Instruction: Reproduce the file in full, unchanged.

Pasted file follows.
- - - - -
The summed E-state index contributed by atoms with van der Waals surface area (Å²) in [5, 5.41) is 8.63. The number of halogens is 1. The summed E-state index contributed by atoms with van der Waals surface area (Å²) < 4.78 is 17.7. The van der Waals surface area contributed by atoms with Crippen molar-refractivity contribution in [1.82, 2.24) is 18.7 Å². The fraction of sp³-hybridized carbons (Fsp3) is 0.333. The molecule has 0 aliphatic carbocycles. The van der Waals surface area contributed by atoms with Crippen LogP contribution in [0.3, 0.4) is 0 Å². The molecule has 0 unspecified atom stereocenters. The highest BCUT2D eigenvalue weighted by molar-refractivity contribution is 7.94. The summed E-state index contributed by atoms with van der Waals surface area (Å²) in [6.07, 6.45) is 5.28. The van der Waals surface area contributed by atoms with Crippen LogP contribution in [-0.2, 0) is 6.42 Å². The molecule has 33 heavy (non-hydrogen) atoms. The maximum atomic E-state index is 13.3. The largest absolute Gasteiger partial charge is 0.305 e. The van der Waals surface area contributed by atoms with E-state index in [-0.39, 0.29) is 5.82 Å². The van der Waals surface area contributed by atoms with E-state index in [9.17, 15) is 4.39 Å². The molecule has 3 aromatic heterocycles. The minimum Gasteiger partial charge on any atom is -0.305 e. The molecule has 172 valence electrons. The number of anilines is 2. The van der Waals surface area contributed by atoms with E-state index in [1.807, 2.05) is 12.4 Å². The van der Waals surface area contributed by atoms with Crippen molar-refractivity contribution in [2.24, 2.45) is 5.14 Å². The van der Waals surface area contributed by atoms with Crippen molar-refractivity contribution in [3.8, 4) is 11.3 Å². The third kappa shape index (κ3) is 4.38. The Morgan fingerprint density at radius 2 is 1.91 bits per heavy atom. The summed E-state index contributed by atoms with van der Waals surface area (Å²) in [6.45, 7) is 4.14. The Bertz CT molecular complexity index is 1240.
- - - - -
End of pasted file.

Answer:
The summed E-state index contributed by atoms with van der Waals surface area (Å²) in [5, 5.41) is 8.63. The number of halogens is 1. The summed E-state index contributed by atoms with van der Waals surface area (Å²) < 4.78 is 17.7. The van der Waals surface area contributed by atoms with Crippen molar-refractivity contribution in [1.82, 2.24) is 18.7 Å². The fraction of sp³-hybridized carbons (Fsp3) is 0.333. The molecule has 0 aliphatic carbocycles. The van der Waals surface area contributed by atoms with Crippen LogP contribution in [0.3, 0.4) is 0 Å². The molecule has 0 unspecified atom stereocenters. The highest BCUT2D eigenvalue weighted by molar-refractivity contribution is 7.94. The summed E-state index contributed by atoms with van der Waals surface area (Å²) in [6.07, 6.45) is 5.28. The van der Waals surface area contributed by atoms with Crippen LogP contribution in [-0.2, 0) is 6.42 Å². The molecule has 33 heavy (non-hydrogen) atoms. The maximum atomic E-state index is 13.3. The largest absolute Gasteiger partial charge is 0.305 e. The van der Waals surface area contributed by atoms with E-state index in [-0.39, 0.29) is 5.82 Å². The van der Waals surface area contributed by atoms with E-state index in [9.17, 15) is 4.39 Å². The molecule has 3 aromatic heterocycles. The minimum Gasteiger partial charge on any atom is -0.305 e. The molecule has 172 valence electrons. The number of anilines is 2. The van der Waals surface area contributed by atoms with E-state index in [1.807, 2.05) is 12.4 Å². The van der Waals surface area contributed by atoms with Crippen molar-refractivity contribution in [2.24, 2.45) is 5.14 Å². The van der Waals surface area contributed by atoms with Crippen molar-refractivity contribution in [3.8, 4) is 11.3 Å². The third kappa shape index (κ3) is 4.38. The Morgan fingerprint density at radius 2 is 1.91 bits per heavy atom. The summed E-state index contributed by atoms with van der Waals surface area (Å²) in [6.45, 7) is 4.14. The Bertz CT molecular complexity index is 1240.